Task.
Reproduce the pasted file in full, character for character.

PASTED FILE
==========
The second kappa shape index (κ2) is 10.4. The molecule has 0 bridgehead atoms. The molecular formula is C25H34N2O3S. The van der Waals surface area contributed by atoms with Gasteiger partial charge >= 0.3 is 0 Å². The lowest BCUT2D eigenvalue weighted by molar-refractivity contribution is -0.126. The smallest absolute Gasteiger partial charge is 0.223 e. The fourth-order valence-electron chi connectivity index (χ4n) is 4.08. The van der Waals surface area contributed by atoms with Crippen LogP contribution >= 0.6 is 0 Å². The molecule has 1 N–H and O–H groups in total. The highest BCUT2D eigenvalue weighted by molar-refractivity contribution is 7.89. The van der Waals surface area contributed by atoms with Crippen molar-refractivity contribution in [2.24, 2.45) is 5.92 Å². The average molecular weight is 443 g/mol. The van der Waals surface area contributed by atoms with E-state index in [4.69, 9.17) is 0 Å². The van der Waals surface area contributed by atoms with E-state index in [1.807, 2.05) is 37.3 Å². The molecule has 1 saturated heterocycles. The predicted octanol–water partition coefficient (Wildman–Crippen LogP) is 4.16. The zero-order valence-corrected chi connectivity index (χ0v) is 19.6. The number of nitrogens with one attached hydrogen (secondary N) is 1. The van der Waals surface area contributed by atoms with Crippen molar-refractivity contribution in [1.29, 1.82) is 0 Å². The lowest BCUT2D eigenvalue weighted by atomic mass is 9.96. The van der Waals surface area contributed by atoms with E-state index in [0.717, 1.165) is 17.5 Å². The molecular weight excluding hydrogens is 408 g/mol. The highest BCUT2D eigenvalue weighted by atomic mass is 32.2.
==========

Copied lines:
The second kappa shape index (κ2) is 10.4. The molecule has 0 bridgehead atoms. The molecular formula is C25H34N2O3S. The van der Waals surface area contributed by atoms with Gasteiger partial charge >= 0.3 is 0 Å². The lowest BCUT2D eigenvalue weighted by molar-refractivity contribution is -0.126. The smallest absolute Gasteiger partial charge is 0.223 e. The fourth-order valence-electron chi connectivity index (χ4n) is 4.08. The van der Waals surface area contributed by atoms with Crippen LogP contribution >= 0.6 is 0 Å². The molecule has 1 N–H and O–H groups in total. The highest BCUT2D eigenvalue weighted by molar-refractivity contribution is 7.89. The van der Waals surface area contributed by atoms with Crippen molar-refractivity contribution in [2.24, 2.45) is 5.92 Å². The average molecular weight is 443 g/mol. The van der Waals surface area contributed by atoms with E-state index in [4.69, 9.17) is 0 Å². The van der Waals surface area contributed by atoms with E-state index in [1.807, 2.05) is 37.3 Å². The molecule has 1 saturated heterocycles. The predicted octanol–water partition coefficient (Wildman–Crippen LogP) is 4.16. The zero-order valence-corrected chi connectivity index (χ0v) is 19.6. The number of nitrogens with one attached hydrogen (secondary N) is 1. The van der Waals surface area contributed by atoms with Crippen molar-refractivity contribution in [1.29, 1.82) is 0 Å². The lowest BCUT2D eigenvalue weighted by atomic mass is 9.96. The van der Waals surface area contributed by atoms with E-state index in [0.717, 1.165) is 17.5 Å². The molecular weight excluding hydrogens is 408 g/mol. The highest BCUT2D eigenvalue weighted by atomic mass is 32.2.